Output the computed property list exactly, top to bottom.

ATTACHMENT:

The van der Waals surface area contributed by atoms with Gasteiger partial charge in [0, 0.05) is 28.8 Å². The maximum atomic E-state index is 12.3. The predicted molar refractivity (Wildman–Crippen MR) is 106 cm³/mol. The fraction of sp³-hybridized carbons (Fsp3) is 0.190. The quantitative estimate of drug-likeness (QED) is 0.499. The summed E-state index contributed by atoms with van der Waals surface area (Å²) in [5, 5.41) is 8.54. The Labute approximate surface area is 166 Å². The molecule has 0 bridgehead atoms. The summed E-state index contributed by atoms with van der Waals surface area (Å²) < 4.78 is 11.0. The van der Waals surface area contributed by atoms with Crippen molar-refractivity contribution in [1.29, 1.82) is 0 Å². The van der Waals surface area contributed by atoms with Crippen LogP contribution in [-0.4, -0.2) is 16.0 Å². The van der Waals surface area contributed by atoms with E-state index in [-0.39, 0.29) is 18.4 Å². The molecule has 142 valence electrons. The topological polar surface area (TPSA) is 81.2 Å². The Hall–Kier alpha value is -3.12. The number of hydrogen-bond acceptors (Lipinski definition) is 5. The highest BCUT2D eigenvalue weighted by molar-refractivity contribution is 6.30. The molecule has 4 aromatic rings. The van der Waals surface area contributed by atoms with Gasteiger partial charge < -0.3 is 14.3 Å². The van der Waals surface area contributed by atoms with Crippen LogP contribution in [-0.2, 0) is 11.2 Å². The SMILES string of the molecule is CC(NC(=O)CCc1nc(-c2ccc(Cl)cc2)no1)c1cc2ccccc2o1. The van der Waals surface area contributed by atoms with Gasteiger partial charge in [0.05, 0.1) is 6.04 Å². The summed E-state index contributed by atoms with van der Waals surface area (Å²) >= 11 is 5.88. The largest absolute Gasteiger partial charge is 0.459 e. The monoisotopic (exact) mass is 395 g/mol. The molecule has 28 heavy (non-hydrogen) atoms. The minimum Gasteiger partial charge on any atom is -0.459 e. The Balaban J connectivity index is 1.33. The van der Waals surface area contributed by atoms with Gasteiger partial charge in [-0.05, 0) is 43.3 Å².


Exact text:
The van der Waals surface area contributed by atoms with Gasteiger partial charge in [0, 0.05) is 28.8 Å². The maximum atomic E-state index is 12.3. The predicted molar refractivity (Wildman–Crippen MR) is 106 cm³/mol. The fraction of sp³-hybridized carbons (Fsp3) is 0.190. The quantitative estimate of drug-likeness (QED) is 0.499. The summed E-state index contributed by atoms with van der Waals surface area (Å²) in [5, 5.41) is 8.54. The Labute approximate surface area is 166 Å². The molecule has 0 bridgehead atoms. The summed E-state index contributed by atoms with van der Waals surface area (Å²) < 4.78 is 11.0. The van der Waals surface area contributed by atoms with Crippen molar-refractivity contribution in [1.29, 1.82) is 0 Å². The van der Waals surface area contributed by atoms with Crippen LogP contribution in [-0.4, -0.2) is 16.0 Å². The van der Waals surface area contributed by atoms with E-state index in [-0.39, 0.29) is 18.4 Å². The molecule has 142 valence electrons. The topological polar surface area (TPSA) is 81.2 Å². The Hall–Kier alpha value is -3.12. The number of hydrogen-bond acceptors (Lipinski definition) is 5. The highest BCUT2D eigenvalue weighted by molar-refractivity contribution is 6.30. The molecule has 4 aromatic rings. The van der Waals surface area contributed by atoms with Gasteiger partial charge < -0.3 is 14.3 Å². The van der Waals surface area contributed by atoms with Crippen LogP contribution in [-0.2, 0) is 11.2 Å². The SMILES string of the molecule is CC(NC(=O)CCc1nc(-c2ccc(Cl)cc2)no1)c1cc2ccccc2o1. The van der Waals surface area contributed by atoms with Gasteiger partial charge in [0.05, 0.1) is 6.04 Å². The summed E-state index contributed by atoms with van der Waals surface area (Å²) >= 11 is 5.88. The largest absolute Gasteiger partial charge is 0.459 e. The monoisotopic (exact) mass is 395 g/mol. The molecule has 28 heavy (non-hydrogen) atoms. The minimum Gasteiger partial charge on any atom is -0.459 e. The Balaban J connectivity index is 1.33. The van der Waals surface area contributed by atoms with Gasteiger partial charge in [-0.05, 0) is 43.3 Å².